US President Joe Biden on Wednesday invoked the Defense Production Act to speed up infant formula production and authorized flights to import supplies from abroad, as he faces mounting political pressure over domestic shortages caused by the shutdown. related to the safety of the nation’s largest formula manufacturing plant. .
The Defense Production Act order requires suppliers to formulators to fill those companies’ orders before other customers, in an effort to eliminate production bottlenecks. Biden is also authorizing the Department of Defense to use commercial aircraft to fly supplies of formula that meet federal standards from abroad to the US, in what the White House is calling “Operation Fly Formula.”
Baby formula supplies across the country have been severely reduced in recent weeks after Abbott Nutrition recalled in February and exacerbated ongoing supply chain disruptions among formula makers, leaving fewer options on shelves. from stores and increasingly anxious parents struggling to find nutrition for their children.
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The announcement comes two days after the Food and Drug Administration said it was streamlining its review process to make it easier for foreign manufacturers to start shipping more formula to the US.
In a letter sent Wednesday to the Department of Health and Human Services and the Department of Agriculture, Biden directed the agencies to work with the Pentagon to identify supply of formula abroad that meets US standards. USA
“Baby formula imports will serve as a bridge to this accelerated production,” Biden wrote.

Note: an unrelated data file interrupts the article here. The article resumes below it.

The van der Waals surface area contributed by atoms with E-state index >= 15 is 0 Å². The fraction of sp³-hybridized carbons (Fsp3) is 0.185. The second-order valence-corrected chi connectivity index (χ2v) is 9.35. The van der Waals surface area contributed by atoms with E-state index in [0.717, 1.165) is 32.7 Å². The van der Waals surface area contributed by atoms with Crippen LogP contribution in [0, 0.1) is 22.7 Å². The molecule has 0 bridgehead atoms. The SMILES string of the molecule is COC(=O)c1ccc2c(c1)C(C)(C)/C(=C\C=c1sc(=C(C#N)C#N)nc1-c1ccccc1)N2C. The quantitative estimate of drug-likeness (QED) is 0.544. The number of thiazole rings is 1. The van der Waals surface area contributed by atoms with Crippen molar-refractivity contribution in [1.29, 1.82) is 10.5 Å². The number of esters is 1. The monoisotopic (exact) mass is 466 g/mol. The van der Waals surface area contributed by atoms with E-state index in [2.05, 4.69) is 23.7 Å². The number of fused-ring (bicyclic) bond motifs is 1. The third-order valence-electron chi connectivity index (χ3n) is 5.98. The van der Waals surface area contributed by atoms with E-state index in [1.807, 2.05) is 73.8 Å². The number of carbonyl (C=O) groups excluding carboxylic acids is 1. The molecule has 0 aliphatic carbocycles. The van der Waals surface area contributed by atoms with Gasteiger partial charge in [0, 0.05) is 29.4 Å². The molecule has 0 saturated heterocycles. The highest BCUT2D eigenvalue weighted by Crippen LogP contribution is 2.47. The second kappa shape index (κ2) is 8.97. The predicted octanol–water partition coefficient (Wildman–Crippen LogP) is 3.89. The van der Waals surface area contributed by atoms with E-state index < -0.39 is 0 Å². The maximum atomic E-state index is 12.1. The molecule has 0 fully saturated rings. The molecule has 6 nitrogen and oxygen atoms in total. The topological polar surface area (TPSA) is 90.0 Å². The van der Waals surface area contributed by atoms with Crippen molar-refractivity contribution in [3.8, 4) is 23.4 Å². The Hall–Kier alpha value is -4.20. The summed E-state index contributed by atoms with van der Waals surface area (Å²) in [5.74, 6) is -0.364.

Regulators said Monday they had reached an agreement to allow Abbott Nutrition to restart its Sturgis, Michigan plant, the nation’s largest formula plant, which has been closed since February due to contamination concerns. The company must review its safety protocols and procedures before resuming production.
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After getting FDA approval, Abbott said it will take eight to 10 weeks before new products start hitting store shelves. The company did not set a timetable for restarting manufacturing.
Abbott’s voluntary recall was prompted by four reported illnesses in infants who had consumed powdered formula from its plant. All four babies were hospitalized with a rare type of bacterial infection, and two died.
After a six-week inspection, FDA investigators released a list of problems in March, including lax health and safety standards and a history of bacterial contamination in various parts of the plant. Under Monday’s agreement, Abbott must regularly consult with an outside security expert to restart and maintain production.
Chicago-based Abbott has emphasized that its products have not been directly linked to bacterial infections in children. Samples of the bacteria found at his plant did not match strains collected from two babies by federal investigators.
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But FDA officials pushed back on that reasoning Monday in a call with reporters, the first time they’ve publicly addressed the company’s argument. FDA staff noted that they were unable to collect bacterial strains from two of the four patients, limiting their chances of finding a match.
“From the beginning, our ability to determine with a causal link whether the product was related to these four cases was limited because we only had sequences in two,” said Susan Mayne, FDA food director.
Fixing the violations discovered at the Abbott plant will take time, according to former FDA officials. Companies must thoroughly clean facilities and equipment, retrain personnel, repeatedly test, and document that there is no contamination.
As part of the FDA’s new import policy, regulators said companies would have to provide documentation of their factory inspections.
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